The light from the telescope is transmitted to the instrument via a cooled transmission system, to minimise thermal noise, and a dichroic in front of this system separates the LGS (laser guide star) light from the NGS (natural guide star) and scientific light to enable LTAO (one operating mode of HARMONI) observations. On the one hand, the reflected laser light is redirected to the rotating LGSS system (defined below), which contains 6 laser guide star wavefront sensors. The dichroic is removed to allow visible light spectroscopy (below 630 nm). On the other hand, the 120-second NGS/scientific field (the NGS system is defined below) from the dichroic is directed from the cooled optical transmission system to a downward-facing, vertical focus, which allows for a gravity-invariant rotating configuration of the instrument. Likewise, the instrument calibration light is fed through the dropdown Calibration Module before reaching the transmission system.

Most of the instrument’s opto-mechanical components are located in a cryostat at 130K. A pre-optics subsystem provides the selection of the 4 spatial pixel scales, as well as other beam conditioning functions such as filters and pupil masks. The rectangular field output from the pre-optics is transformed into four linear slits by the IFU (integral field unit) subsystem, and each slit is fed to one of the four spectrographs. These spectrographs collimate, scatter and focus the light on the detectors, providing the selection of spectral ranges and resolution described above. Each spectrograph has a camera for the NIR (near infrared) from 0.8 to 2.45 μm, for a total of 4, and there is a camera for the visible (VIS) from 0.46 to 0.82 μm in only 2 spectrographs. Each camera has a pair of 4K detectors and the NIR detectors are cooled to a temperature of 40K.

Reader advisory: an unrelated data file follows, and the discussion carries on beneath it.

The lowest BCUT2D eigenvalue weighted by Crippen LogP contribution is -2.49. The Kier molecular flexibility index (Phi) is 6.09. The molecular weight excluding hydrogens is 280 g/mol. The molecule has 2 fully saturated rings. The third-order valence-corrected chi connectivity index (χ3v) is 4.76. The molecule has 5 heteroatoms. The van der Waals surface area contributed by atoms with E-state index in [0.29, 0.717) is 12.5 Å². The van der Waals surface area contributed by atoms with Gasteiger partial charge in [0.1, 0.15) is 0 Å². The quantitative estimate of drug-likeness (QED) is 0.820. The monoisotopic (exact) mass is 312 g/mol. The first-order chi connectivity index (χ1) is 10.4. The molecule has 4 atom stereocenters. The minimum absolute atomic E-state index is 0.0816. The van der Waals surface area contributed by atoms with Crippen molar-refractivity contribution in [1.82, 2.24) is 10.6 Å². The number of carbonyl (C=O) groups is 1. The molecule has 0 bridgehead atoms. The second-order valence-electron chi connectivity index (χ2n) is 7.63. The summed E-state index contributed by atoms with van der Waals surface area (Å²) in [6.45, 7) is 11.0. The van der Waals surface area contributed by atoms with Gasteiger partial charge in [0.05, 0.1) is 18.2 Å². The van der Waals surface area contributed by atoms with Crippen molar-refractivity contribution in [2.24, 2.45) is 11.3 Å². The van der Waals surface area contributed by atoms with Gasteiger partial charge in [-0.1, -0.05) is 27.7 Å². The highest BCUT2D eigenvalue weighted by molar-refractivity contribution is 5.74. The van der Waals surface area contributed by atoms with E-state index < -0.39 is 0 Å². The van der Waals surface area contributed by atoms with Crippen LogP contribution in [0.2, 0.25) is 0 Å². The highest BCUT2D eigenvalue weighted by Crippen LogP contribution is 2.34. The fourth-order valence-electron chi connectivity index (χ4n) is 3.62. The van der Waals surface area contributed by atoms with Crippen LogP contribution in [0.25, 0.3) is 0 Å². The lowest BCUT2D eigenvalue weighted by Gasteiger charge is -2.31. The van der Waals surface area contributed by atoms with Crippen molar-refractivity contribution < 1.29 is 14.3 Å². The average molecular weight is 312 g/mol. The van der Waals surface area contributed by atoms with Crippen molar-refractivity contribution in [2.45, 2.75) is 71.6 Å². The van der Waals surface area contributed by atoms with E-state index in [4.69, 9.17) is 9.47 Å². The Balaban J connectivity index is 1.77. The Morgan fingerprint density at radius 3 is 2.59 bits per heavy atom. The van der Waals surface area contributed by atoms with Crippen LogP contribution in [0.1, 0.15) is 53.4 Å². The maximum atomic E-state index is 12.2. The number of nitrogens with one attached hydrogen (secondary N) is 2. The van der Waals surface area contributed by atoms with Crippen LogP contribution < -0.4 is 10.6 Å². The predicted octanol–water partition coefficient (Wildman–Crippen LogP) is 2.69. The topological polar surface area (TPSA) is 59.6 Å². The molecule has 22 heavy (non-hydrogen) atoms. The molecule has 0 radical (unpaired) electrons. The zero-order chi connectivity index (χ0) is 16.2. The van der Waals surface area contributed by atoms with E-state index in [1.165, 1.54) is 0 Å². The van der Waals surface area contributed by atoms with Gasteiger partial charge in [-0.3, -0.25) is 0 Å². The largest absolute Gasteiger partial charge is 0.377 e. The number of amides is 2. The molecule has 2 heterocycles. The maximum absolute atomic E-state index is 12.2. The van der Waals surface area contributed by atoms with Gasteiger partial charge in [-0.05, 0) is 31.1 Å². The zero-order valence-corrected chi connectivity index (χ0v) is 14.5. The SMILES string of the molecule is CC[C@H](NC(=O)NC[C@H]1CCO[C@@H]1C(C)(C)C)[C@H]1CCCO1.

Light path of the scientific field in the IFS. Credit: HARMONI Consortium.
Hawaii-4RG detector.